The Twitter account of Vitalik Buterin, the co-founder and face of Ethereum, was broken into by hackers on Saturday. They posted a crypto phishing scam in a tweet to Buterin’s nearly 5 million followers containing a link advertising a free NFT drop.
“To celebrate Proto-Danksharding coming to Ethereum, [Consensys] is marking the moment with a commemorative NFT,” the tweet stated. “‘Proto’ honors the work of the devs who made this possible. The collection is free for the next 24 hours. Claim your piece of history.” Putting aside crypto-gobbledygook (Proto-Danksharding is a real thing), the tweet offered followers a free NFT if they clicked the link.
The tweet was only on Twitter for roughly 20 minutes, according to Web 3 Is Going Just Great. It was taken down after Buterin’s father, Dmitry, tweeted that it was a phishing scam and that his son was working to regain control over his account. “Disregard this post, apparently Vitalik has been hacked. He is working on restoring access,” Dmitry tweeted on Saturday.
The damage was done, however: The hackers managed to steal crypto tokens—mainly NFTs—valued at an estimated $691,000 at the time, according to pseudonymous blockchain sleuth ZachXBT. The thieves then got to work selling the NFTs, one of which was a highly valuable Cryptopunk, which was sold for over $200,000. On Monday, the hackers’ crypto wallet showed activity that reflected having received 300 ETH (currently worth $468,000) over the weekend.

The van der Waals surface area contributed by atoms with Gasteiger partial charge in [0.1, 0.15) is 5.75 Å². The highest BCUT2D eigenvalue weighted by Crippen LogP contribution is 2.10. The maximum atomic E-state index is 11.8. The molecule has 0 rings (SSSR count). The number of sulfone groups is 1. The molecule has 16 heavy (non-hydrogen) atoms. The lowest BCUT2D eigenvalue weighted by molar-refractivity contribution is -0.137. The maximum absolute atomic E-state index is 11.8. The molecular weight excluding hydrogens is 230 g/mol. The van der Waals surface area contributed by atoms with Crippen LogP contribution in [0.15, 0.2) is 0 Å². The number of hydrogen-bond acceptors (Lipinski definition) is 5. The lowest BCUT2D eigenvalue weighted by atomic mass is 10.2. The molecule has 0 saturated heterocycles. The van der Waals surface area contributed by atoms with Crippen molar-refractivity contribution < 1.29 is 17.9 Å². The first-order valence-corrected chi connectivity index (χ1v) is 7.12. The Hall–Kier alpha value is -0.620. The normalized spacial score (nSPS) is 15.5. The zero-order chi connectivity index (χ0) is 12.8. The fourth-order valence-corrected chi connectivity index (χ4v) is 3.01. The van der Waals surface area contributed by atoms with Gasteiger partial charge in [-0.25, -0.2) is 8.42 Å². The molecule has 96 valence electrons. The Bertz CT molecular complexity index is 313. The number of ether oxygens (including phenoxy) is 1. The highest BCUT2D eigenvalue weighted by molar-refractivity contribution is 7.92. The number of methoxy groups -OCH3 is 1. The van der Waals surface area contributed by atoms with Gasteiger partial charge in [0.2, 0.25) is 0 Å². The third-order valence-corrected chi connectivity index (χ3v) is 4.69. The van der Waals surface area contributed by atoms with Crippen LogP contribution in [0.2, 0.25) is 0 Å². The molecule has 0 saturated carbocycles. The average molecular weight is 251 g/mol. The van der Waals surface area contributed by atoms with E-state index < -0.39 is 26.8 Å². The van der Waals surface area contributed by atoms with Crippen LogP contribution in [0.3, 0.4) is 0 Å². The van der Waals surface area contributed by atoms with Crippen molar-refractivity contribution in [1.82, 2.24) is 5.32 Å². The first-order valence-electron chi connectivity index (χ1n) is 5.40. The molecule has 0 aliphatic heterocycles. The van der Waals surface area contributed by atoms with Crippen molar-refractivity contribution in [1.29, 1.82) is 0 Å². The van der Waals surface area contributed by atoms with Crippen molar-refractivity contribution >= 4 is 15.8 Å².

The hack comes as Twitter owner Elon Musk searches for a way to make the debt-laden site profitable. One idea the billionaire floated was to make Twitter the center of users’ “financial world.” In April, Twitter partnered with eToro to let users track the prices of stocks and cryptocurrencies and invest.
The cryptocurrency industry is rife with scams of every stripe, and they have often taken place on Twitter. There are a large number of users on the social network, and the nature of the blockchain is such that transactions are nearly instant and irreversible. A click is all it takes to lose everything.
“Twitter’s account security is not designed as [a financial platform],” tweeted Binance CEO Changepeng Zhao, who is himself facing charges from U.S. securities regulators. “It needs quite a bit more features: 2FA, login id should be different from handle or email, etc. In the past, I have had my Twitter account locked a few times due to hackers trying to brute-force it (trying different passwords repeatedly). This was before the ‘Elon era’.”
Twitter did not respond to a request for comment.
This content was originally published here.